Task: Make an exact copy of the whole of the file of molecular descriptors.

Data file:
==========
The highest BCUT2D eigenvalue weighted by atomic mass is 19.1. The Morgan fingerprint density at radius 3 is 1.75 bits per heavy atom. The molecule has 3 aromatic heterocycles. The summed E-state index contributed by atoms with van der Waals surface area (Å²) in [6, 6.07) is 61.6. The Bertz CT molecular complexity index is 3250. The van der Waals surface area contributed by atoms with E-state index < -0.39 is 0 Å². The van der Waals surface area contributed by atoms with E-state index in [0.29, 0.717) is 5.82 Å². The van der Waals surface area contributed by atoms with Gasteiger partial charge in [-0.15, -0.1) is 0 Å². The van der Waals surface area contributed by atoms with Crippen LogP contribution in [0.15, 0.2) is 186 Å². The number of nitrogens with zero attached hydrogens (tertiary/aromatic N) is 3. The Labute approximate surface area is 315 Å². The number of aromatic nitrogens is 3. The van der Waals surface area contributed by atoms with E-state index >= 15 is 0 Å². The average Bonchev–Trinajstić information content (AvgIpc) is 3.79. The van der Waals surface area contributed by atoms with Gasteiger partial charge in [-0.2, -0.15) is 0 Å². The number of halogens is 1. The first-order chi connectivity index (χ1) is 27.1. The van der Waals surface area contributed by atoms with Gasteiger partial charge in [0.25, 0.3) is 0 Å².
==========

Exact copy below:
The highest BCUT2D eigenvalue weighted by atomic mass is 19.1. The Morgan fingerprint density at radius 3 is 1.75 bits per heavy atom. The molecule has 3 aromatic heterocycles. The summed E-state index contributed by atoms with van der Waals surface area (Å²) in [6, 6.07) is 61.6. The Bertz CT molecular complexity index is 3250. The van der Waals surface area contributed by atoms with E-state index < -0.39 is 0 Å². The van der Waals surface area contributed by atoms with E-state index in [0.29, 0.717) is 5.82 Å². The van der Waals surface area contributed by atoms with Gasteiger partial charge in [-0.15, -0.1) is 0 Å². The van der Waals surface area contributed by atoms with Crippen LogP contribution in [0.15, 0.2) is 186 Å². The number of nitrogens with zero attached hydrogens (tertiary/aromatic N) is 3. The Labute approximate surface area is 315 Å². The number of aromatic nitrogens is 3. The van der Waals surface area contributed by atoms with E-state index >= 15 is 0 Å². The average Bonchev–Trinajstić information content (AvgIpc) is 3.79. The van der Waals surface area contributed by atoms with Gasteiger partial charge in [-0.2, -0.15) is 0 Å². The number of halogens is 1. The first-order chi connectivity index (χ1) is 27.1. The van der Waals surface area contributed by atoms with Gasteiger partial charge in [0.25, 0.3) is 0 Å².